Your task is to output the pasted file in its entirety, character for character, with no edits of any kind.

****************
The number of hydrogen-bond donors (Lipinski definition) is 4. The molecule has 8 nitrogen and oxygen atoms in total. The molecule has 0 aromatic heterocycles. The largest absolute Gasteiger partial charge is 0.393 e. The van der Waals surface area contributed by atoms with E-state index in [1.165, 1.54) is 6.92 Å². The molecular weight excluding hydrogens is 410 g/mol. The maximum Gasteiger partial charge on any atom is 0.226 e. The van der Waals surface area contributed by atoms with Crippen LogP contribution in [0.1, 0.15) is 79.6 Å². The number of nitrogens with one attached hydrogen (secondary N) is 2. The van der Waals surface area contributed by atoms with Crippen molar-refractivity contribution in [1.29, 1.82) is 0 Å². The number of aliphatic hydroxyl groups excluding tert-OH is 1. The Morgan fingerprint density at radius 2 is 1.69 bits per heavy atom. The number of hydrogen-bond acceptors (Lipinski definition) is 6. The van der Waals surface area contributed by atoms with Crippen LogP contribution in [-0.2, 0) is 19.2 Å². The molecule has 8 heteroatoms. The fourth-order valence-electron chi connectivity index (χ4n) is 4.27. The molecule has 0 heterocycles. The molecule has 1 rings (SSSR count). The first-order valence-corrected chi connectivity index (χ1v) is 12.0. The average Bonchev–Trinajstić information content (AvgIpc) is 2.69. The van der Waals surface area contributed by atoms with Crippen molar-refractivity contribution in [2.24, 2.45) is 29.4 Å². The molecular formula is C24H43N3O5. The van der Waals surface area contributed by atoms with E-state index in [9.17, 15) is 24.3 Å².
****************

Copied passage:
The number of hydrogen-bond donors (Lipinski definition) is 4. The molecule has 8 nitrogen and oxygen atoms in total. The molecule has 0 aromatic heterocycles. The largest absolute Gasteiger partial charge is 0.393 e. The van der Waals surface area contributed by atoms with E-state index in [1.165, 1.54) is 6.92 Å². The molecular weight excluding hydrogens is 410 g/mol. The maximum Gasteiger partial charge on any atom is 0.226 e. The van der Waals surface area contributed by atoms with Crippen LogP contribution in [0.1, 0.15) is 79.6 Å². The number of nitrogens with one attached hydrogen (secondary N) is 2. The van der Waals surface area contributed by atoms with Crippen molar-refractivity contribution in [1.29, 1.82) is 0 Å². The number of aliphatic hydroxyl groups excluding tert-OH is 1. The Morgan fingerprint density at radius 2 is 1.69 bits per heavy atom. The number of hydrogen-bond acceptors (Lipinski definition) is 6. The van der Waals surface area contributed by atoms with Crippen LogP contribution in [-0.2, 0) is 19.2 Å². The molecule has 8 heteroatoms. The fourth-order valence-electron chi connectivity index (χ4n) is 4.27. The molecule has 0 heterocycles. The molecule has 1 rings (SSSR count). The first-order valence-corrected chi connectivity index (χ1v) is 12.0. The average Bonchev–Trinajstić information content (AvgIpc) is 2.69. The van der Waals surface area contributed by atoms with Crippen molar-refractivity contribution in [2.24, 2.45) is 29.4 Å². The molecular formula is C24H43N3O5. The van der Waals surface area contributed by atoms with E-state index in [9.17, 15) is 24.3 Å².